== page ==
Edit, April 10: On reflection, decided that my memories of my dog Mickey belong in another (maybe longer) post.
This post is part of a conversation with Jon Amdall about using pan pastels to colour clothing and other large areas. I’ve just started playing with them and they suit my work style – I tend to work quickly and haven’t had much success with colouring with pencils.
This is a quick sketch adapted from an old fashion illustration. I rubbed on two pan pastel colours (a deep yellow and almost lime green) – using an old piece of sponge. You can buy shaped sponge tools that allow for fine lines and precision. I erased parts of the pastel ‘wash’ to show highlights.
I was at a farmer’s market in an old agricultural building. The washroom was in the basement – a cavernous room designed to accommodate fairground crowds of former days. Along one wall was a row of about two dozen sinks. When i went to wash my hands, the first tap I turned on didn’t have water, nor did the second. I was about to try a third when a woman washing her hands at a sink down the line suggested I look for the basins that were wet. The next faucet I turned on had water. It made me realize that I’m so used to being spoon-fed every convenience that I’ve stopped noticing as a way to figure things out.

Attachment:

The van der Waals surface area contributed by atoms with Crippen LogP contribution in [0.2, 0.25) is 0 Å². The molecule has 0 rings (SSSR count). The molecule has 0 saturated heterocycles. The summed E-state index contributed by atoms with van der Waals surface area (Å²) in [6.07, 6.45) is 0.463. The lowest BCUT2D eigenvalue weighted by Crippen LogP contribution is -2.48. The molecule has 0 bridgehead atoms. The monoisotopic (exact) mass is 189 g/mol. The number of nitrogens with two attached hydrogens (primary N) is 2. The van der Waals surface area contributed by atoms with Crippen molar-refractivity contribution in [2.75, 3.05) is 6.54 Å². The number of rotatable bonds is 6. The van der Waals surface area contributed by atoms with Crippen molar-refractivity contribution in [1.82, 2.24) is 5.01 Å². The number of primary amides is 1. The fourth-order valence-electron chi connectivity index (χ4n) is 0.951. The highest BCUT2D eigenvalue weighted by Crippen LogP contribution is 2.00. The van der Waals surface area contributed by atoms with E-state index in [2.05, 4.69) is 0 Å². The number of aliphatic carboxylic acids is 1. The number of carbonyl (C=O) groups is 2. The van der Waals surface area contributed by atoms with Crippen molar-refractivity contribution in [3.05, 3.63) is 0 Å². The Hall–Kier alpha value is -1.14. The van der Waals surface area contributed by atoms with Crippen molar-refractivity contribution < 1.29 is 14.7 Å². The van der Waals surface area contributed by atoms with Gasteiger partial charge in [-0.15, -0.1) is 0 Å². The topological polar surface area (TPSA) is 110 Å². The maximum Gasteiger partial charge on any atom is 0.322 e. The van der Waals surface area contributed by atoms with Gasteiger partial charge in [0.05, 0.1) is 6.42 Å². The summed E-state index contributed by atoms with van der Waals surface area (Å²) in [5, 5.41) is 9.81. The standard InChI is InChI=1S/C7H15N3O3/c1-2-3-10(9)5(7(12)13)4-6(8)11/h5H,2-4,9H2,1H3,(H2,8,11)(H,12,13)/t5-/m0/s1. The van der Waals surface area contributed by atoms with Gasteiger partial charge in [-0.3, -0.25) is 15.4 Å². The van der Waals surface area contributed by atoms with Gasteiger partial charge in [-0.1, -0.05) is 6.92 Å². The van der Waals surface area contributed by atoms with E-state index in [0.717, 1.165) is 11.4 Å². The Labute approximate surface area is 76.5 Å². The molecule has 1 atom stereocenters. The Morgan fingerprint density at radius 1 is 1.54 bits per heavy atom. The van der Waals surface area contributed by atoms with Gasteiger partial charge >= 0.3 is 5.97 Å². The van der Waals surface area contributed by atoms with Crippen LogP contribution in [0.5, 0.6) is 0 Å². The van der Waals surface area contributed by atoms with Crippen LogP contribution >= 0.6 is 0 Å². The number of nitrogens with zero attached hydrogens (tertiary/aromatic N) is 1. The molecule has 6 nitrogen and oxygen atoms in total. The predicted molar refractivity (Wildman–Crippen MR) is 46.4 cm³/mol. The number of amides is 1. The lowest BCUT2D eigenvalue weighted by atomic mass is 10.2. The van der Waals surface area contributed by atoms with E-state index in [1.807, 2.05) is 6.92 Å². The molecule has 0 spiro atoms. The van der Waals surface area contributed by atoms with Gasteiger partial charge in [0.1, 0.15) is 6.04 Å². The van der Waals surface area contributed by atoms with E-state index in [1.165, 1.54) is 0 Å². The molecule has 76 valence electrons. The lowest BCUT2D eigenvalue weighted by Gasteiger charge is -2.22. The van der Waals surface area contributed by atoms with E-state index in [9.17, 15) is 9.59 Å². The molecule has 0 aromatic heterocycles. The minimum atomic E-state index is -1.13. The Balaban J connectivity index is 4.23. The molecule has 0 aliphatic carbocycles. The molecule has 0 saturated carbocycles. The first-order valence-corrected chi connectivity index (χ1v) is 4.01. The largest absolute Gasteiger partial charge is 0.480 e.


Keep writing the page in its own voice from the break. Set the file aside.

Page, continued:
The woman pulled her cart up beside me to wait for the teller who was serving me. The bank manager told her to step away and give me space. I assured the woman that she didn’t have to move anywhere on my account and she stayed where she was.
When I turned back to the counter, the manager and I locked eyes. She looked annoyed and somehow betrayed, as though I’d failed to join forces with her. I could feel the annoyance on my own face – and disbelief that the bank should condone this kind of behaviour toward vulnerable clients. It made me think about how much rudeness is carried out in the name of propriety.